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Los Angeles

Craftswoman House

Exhibition Detail
Unveiled
929 North Oakland Avenue
Pasadena, CA 91104
Main-recommend2-00efe575372c445bf9143ee2903db57d 1 person has recommended this exhibit


January 29th, 2011 - February 28th, 2011
Opening: 
January 29th, 2011 7:00 PM - 10:00 PM
 
Untitled IV from the Maneater Series, Wendy KveckWendy Kveck, Untitled IV from the Maneater Series

© Wendy Kveck
The Splendor Trap, Ursula BrookbankUrsula Brookbank, The Splendor Trap,
2008-2010, video
© Ursula Brookbank
2010, Cindy RehmCindy Rehm, 2010
© Cindy Rehm
You Say Basel, I Say Basil, Launa BaconLauna Bacon, You Say Basel, I Say Basil,
2009, video, site-specific projection
© Launa Bacon
, Freya ProweFreya Prowe, 2010
© Freya Prowe
, Angela SimioneAngela Simione, 2010
© Angela Simione
< || >
> ARTISTS
> QUICK FACTS
WEBSITE:  
http://www.craftswomanhouse.com
NEIGHBORHOOD:  
pasadena/glendale
EMAIL:  
craftswomanhouse@gmail.com
OPEN HOURS:  
by appointment only
TAGS:  
sculpture, figurative, conceptual, video-art, installation, digital, feminist photography mixed-media
COST:  
free
> DESCRIPTION

Craftswoman House will open her doors with the group exhibition Unveiled, a show that features works by six west-coast artists who explore feminist content. The exhibit includes works by Launa Bacon, Ursula Brookbank, Wendy Kveck, Freya Prowe, Cindy Rehm, and Angela Simione.

Unveiled coincides with the 39th anniversary of Womanhouse, the first public exhibition of feminist art organized in January 1972,  by Judy Chicago and Miriam Schapiro. The original collaborative project was presented in a deserted mansion in Hollywood, whereas the new venue is a 1924 Craftsman House located in the historic Orange Heights tract of Pasadena.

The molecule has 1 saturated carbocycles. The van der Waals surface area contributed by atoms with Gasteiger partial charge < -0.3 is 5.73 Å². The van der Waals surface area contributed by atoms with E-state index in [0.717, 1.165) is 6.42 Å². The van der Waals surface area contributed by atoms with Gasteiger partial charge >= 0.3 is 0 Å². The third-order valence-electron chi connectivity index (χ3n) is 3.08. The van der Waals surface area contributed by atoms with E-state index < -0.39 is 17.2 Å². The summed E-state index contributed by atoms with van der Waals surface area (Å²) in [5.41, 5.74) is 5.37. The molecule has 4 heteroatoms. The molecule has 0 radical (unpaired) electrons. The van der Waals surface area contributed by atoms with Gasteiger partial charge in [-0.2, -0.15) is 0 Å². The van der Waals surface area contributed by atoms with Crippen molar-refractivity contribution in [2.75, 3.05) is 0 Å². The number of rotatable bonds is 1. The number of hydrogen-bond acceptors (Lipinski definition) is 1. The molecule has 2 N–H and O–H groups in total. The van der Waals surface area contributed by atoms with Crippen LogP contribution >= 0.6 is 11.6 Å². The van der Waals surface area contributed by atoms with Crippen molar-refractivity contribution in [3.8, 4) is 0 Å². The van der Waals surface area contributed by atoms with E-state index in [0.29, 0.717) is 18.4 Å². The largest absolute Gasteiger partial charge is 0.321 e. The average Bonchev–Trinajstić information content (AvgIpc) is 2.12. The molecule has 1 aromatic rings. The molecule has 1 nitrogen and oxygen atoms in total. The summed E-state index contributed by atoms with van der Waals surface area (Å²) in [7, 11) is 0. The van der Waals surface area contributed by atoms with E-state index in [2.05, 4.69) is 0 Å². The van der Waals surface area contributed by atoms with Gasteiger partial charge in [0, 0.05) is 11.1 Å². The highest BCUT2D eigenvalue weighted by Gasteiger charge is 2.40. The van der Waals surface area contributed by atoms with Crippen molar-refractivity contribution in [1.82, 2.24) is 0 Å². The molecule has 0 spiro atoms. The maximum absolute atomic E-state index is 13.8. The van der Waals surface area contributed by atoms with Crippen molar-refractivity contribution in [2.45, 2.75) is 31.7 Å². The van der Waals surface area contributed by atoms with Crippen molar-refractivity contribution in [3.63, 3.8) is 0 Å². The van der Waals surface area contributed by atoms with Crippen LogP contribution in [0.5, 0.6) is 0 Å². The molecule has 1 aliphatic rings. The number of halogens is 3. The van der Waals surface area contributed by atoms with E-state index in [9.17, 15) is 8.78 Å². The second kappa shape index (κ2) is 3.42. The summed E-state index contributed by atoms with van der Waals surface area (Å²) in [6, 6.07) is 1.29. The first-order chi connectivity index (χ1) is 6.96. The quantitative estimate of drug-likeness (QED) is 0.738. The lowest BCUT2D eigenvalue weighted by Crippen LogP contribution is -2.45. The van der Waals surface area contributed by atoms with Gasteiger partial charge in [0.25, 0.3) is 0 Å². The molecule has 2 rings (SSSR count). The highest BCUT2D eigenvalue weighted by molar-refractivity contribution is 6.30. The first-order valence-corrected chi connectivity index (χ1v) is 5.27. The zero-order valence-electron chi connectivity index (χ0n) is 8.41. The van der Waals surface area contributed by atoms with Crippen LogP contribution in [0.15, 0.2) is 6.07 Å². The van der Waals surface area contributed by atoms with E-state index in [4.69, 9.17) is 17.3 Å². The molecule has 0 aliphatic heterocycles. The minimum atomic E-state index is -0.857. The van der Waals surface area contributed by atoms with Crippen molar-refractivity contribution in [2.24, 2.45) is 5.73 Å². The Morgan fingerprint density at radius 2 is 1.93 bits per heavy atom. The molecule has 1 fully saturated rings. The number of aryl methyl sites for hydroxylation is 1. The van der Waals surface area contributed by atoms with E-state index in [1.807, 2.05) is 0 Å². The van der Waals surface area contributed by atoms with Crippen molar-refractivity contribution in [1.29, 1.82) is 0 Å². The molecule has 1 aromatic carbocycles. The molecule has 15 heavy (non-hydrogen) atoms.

Unveiled includes painting, drawing, video, and site-specific room installations created in memory of Womanhouse.  The library will be transformed into a haunting underwater environment with Brookbank’s The Splendor Trap. Through a process of staining and accumulation, Rehm will create The Curse, her response to Chicago’s Menstruation Bathroom. The kitchen will highlight Kveck’s Meateater, which features a reclining woman laid out like a body, readied for dissection. Bacon will present her video I Sat Beauty on my Knees; Found Her Bitter, Therefore I Injured Her in the study where the work was performed and filmed. Simone and Prowe will occupy the living room and hallway with their paintings. All of the artists will pay homage to the original Womanhouse Dining Room with a decadent collaborative installation. The garden will also feature installations by Bacon and Brookbank.

 

 

Launa Bacon (Pasadena) explores the molding of individual behavior through mass media and social structures.  She looks to the body as a site where these influences collect and manifest.

http://launabacon.com

 

Ursula Brookbank (Los Angeles) looks at what lies beneath, inside, and behind the artifacts of daily life. She approaches her work with a desire to get lost in the space of smoky cinematic narrative.

http://www.ursulabrookbank.com/

 

Wendy Kveck (Las Vegas) is a visual artist working across the mediums of painting, performance and video. Her works resonate with the raw excess of a body beyond control.

http://www.wendykveck.com/

 

Freya Prowe (Berkeley) draws upon the tradition of European fairy tales of her childhood to create dark, and lyrical images that playfully prey upon the duality inherent in human interactions.

http://freyaprowe.com

 

Cindy Rehm (Los Angeles) explores the nature of female identity, eroticism, and hysteria. She employs the use of gesture, repetition, and fragmentation to express visceral manifestations of feminine knowledge through acts of ritual.

http://cindyrehm.com

 

Angela Simione (San Francisco) uses the methods of erasure to create her own "redacted" documents, making metaphors for the experiences of loss. Simione presents fragments, tiny bits of evidence, allusions to a lost history.

http://angelasimione.blogspot.com

 

Craftswoman House is a new venue dedicated to fostering a dialogue on feminist issues through projects and exhibitions. Craftswoman House is inspired by collective projects and pays homage to the rich legacy of feminist art in Southern California.

 


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